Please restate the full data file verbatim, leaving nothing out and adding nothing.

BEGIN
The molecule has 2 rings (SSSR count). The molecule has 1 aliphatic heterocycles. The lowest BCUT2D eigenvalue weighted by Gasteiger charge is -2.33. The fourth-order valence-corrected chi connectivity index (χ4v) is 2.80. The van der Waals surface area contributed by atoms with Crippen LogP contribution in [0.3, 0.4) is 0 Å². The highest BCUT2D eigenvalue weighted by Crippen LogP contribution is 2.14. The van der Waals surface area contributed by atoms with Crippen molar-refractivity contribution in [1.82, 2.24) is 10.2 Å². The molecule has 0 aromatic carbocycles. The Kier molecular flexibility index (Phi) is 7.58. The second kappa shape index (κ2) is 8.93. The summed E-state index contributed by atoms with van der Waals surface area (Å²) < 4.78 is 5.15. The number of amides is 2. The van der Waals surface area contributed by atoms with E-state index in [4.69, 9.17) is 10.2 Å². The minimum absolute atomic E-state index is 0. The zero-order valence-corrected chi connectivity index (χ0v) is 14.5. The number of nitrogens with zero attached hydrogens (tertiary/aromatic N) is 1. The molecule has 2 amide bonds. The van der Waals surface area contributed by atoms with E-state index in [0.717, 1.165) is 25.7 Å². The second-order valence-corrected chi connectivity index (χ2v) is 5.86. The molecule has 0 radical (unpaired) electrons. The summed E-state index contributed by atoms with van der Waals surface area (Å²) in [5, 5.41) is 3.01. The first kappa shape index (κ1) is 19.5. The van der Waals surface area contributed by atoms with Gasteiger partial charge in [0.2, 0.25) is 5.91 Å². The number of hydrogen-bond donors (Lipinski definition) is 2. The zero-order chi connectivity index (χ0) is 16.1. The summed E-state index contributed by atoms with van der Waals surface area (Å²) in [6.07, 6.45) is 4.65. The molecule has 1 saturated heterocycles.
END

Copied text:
The molecule has 2 rings (SSSR count). The molecule has 1 aliphatic heterocycles. The lowest BCUT2D eigenvalue weighted by Gasteiger charge is -2.33. The fourth-order valence-corrected chi connectivity index (χ4v) is 2.80. The van der Waals surface area contributed by atoms with Crippen LogP contribution in [0.3, 0.4) is 0 Å². The highest BCUT2D eigenvalue weighted by Crippen LogP contribution is 2.14. The van der Waals surface area contributed by atoms with Crippen molar-refractivity contribution in [1.82, 2.24) is 10.2 Å². The molecule has 0 aromatic carbocycles. The Kier molecular flexibility index (Phi) is 7.58. The second kappa shape index (κ2) is 8.93. The summed E-state index contributed by atoms with van der Waals surface area (Å²) < 4.78 is 5.15. The number of amides is 2. The van der Waals surface area contributed by atoms with E-state index in [4.69, 9.17) is 10.2 Å². The minimum absolute atomic E-state index is 0. The zero-order valence-corrected chi connectivity index (χ0v) is 14.5. The number of nitrogens with zero attached hydrogens (tertiary/aromatic N) is 1. The molecule has 2 amide bonds. The van der Waals surface area contributed by atoms with E-state index in [0.717, 1.165) is 25.7 Å². The second-order valence-corrected chi connectivity index (χ2v) is 5.86. The molecule has 0 radical (unpaired) electrons. The summed E-state index contributed by atoms with van der Waals surface area (Å²) in [5, 5.41) is 3.01. The first kappa shape index (κ1) is 19.5. The van der Waals surface area contributed by atoms with Gasteiger partial charge in [0.2, 0.25) is 5.91 Å². The number of hydrogen-bond donors (Lipinski definition) is 2. The zero-order chi connectivity index (χ0) is 16.1. The summed E-state index contributed by atoms with van der Waals surface area (Å²) in [6.07, 6.45) is 4.65. The molecule has 1 saturated heterocycles.